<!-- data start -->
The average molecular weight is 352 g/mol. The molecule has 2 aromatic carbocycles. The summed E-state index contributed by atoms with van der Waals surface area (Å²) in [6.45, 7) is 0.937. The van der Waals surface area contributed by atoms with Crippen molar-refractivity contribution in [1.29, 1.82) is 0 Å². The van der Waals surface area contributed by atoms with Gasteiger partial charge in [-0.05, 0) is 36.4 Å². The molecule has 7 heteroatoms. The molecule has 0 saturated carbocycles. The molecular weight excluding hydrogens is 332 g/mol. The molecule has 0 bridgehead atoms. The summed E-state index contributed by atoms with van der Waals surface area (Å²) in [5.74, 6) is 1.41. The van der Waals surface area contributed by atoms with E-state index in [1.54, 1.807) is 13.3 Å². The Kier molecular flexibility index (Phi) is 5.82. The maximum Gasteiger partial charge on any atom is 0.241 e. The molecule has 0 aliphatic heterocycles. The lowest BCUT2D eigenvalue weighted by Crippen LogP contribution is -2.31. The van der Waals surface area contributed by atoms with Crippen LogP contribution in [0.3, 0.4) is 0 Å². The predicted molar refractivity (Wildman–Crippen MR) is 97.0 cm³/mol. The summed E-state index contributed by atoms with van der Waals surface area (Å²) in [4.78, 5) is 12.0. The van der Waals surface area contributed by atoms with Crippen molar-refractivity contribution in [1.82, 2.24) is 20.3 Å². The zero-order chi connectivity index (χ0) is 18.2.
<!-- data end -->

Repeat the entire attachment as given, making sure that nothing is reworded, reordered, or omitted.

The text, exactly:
The average molecular weight is 352 g/mol. The molecule has 2 aromatic carbocycles. The summed E-state index contributed by atoms with van der Waals surface area (Å²) in [6.45, 7) is 0.937. The van der Waals surface area contributed by atoms with Crippen molar-refractivity contribution in [1.29, 1.82) is 0 Å². The van der Waals surface area contributed by atoms with Gasteiger partial charge in [-0.05, 0) is 36.4 Å². The molecule has 7 heteroatoms. The molecule has 0 saturated carbocycles. The molecular weight excluding hydrogens is 332 g/mol. The molecule has 0 bridgehead atoms. The summed E-state index contributed by atoms with van der Waals surface area (Å²) in [5.74, 6) is 1.41. The van der Waals surface area contributed by atoms with E-state index in [1.54, 1.807) is 13.3 Å². The Kier molecular flexibility index (Phi) is 5.82. The maximum Gasteiger partial charge on any atom is 0.241 e. The molecule has 0 aliphatic heterocycles. The lowest BCUT2D eigenvalue weighted by Crippen LogP contribution is -2.31. The van der Waals surface area contributed by atoms with Crippen LogP contribution in [0.3, 0.4) is 0 Å². The predicted molar refractivity (Wildman–Crippen MR) is 97.0 cm³/mol. The summed E-state index contributed by atoms with van der Waals surface area (Å²) in [4.78, 5) is 12.0. The van der Waals surface area contributed by atoms with Crippen molar-refractivity contribution in [1.82, 2.24) is 20.3 Å². The zero-order chi connectivity index (χ0) is 18.2.